Written by Hayley Scanlon on 27 Jun 2014
Distributor Metrodome • Certificate 15 • Price £10
The Guillotines has had a long and rocky road to the screen. First slated for production in 2009 under the steady hands of Dante Lam, the film was then handed over to Teddy Chen when Lam moved onto The Viral Factor. However, production was halted right before shooting as concerns were raised over the script, and Chen too left the project whereupon Andrew Lau (Infernal Affairs) took up the reigns. Although the title bears a superficial resemblance to the classic Jimmy Wang Yu film, The Flying Guillotines, the film has little in common with the earlier work and charts an entirely new story of this covert, elite imperial hit squad.
The titular Guillotines are a small band of elite soldiers whose existence is kept secret and seem to exist in order to do the Emperor’s dirty work. After they successfully capture a major threat to the Emperor - a man known as Wolf, a self-styled prophet, their stock is riding high. However, Wolf manages to dramatically escape en-route to his own execution, taking the only female member of the Guillotines (who also happens to be the daughter of their captain) hostage. The Guillotines will stop at nothing to get their friend back and avenge their honour, but perhaps their age is coming to an end when the allure of Western weaponry with its guns and cannons is becoming ever stronger.
The main selling point of the Guillotines as a squad is their unusual weapon of a frisbee-like missile launched from a sword which attaches itself around the enemy’s neck and decapitates them. In the absence of guns, this is thought to be the ultimate weapon in modern warfare. However, though it can take down anyone within ten paces, guns and cannons can obviously far exceed its range and some in the Qing court would like to see a new rifleman’s brigade replace the (in their opinion) outdated Guillotines. The other important thing about the squad is that they’re completely covert - not to be seen in the sunlight, the members of the Guillotines have no identity, are not permitted to learn how to read or write and in short have no other life or prospects outside of the squad. Aside from the opening battle, the actual weapon is hardly ever used in the rest of the picture, and plot developments lead to the squad being forced to split up in an attempt to save their own lives. Unfortunately, or perhaps fittingly for a group of people who technically don’t exist, none of the Guillotines has any kind of personality and it's often difficult to remember who they are let alone care about their fate.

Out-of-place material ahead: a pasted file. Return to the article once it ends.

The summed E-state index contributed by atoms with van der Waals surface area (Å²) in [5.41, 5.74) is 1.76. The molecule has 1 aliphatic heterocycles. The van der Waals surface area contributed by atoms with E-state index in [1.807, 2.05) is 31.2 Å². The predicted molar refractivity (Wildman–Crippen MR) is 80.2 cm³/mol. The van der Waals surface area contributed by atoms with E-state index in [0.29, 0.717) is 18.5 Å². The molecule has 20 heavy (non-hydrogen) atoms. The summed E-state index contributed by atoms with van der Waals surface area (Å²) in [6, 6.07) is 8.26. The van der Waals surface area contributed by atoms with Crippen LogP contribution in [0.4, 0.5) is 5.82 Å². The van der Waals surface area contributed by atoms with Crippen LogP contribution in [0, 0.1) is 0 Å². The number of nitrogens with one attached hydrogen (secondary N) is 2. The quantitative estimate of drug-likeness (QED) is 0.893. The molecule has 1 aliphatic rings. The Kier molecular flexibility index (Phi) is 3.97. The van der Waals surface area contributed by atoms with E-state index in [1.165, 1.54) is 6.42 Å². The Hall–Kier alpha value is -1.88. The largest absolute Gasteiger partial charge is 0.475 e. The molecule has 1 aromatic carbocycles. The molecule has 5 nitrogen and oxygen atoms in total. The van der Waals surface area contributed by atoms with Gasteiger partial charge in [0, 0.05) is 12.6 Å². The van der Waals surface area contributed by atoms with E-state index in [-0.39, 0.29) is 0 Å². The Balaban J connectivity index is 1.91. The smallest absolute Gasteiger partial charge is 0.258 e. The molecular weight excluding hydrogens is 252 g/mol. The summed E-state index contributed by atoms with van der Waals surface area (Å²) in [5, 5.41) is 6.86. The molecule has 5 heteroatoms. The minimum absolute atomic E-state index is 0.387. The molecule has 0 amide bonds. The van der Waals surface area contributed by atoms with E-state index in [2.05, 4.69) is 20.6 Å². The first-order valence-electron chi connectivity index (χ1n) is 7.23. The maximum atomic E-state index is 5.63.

That is, aside from the protagonist Leng who is perpetually battling a series of conflicting loyalties. Taken in by the Qing court as a child as raised alongside the Emperor almost as a brother with another soldier, Haidu, Leng has been essentially brainwashed for most of his life and wants nothing other than to serve the Qing. After being sent to the Guillotines, he’s come to regard his fellow soldiers as brothers and is fiercely loyal to them. However he also seems to have an intense connection with Wolf, who reawakens long buried childhood memories of his pre-court life as a Han Chinese child. Should he also be defending these people’s rights against the ‘oppressive’ Qing dynasty, or defending the regime which has cared for him since he was a child? The film is much more interested in Leng’s difficult political and familial circumstances than its wuxia stylings might suggest, and is in fact fairly light on traditional action sequences. Though this approach would usually earn praise, it ultimately causes The Guillotines to fall between two stools as its emotional and moral questioning falls flat, and in the end gives way to some not-so subtle propagandising.
In truth, The Guillotines ends up feeling curiously dull, though it does begin to pick up after an extremely slow start. While it often has promise, it never quite ignites into flames and stays on a low boil for much of the film. It also displays some particularly dreadful CGI and a tendency to pander to its 3D roots, which are only a distraction in this 2D version of the film released on DVD. However, having said that it does have its moments and though the script is on the weak side the performances are strong. Neither fish nor fowl, The Guillotines fails to make its mark in a crowded genre, but there are enough interesting moments that fans of Chinese action cinema may find The Guillotines enjoyable enough.
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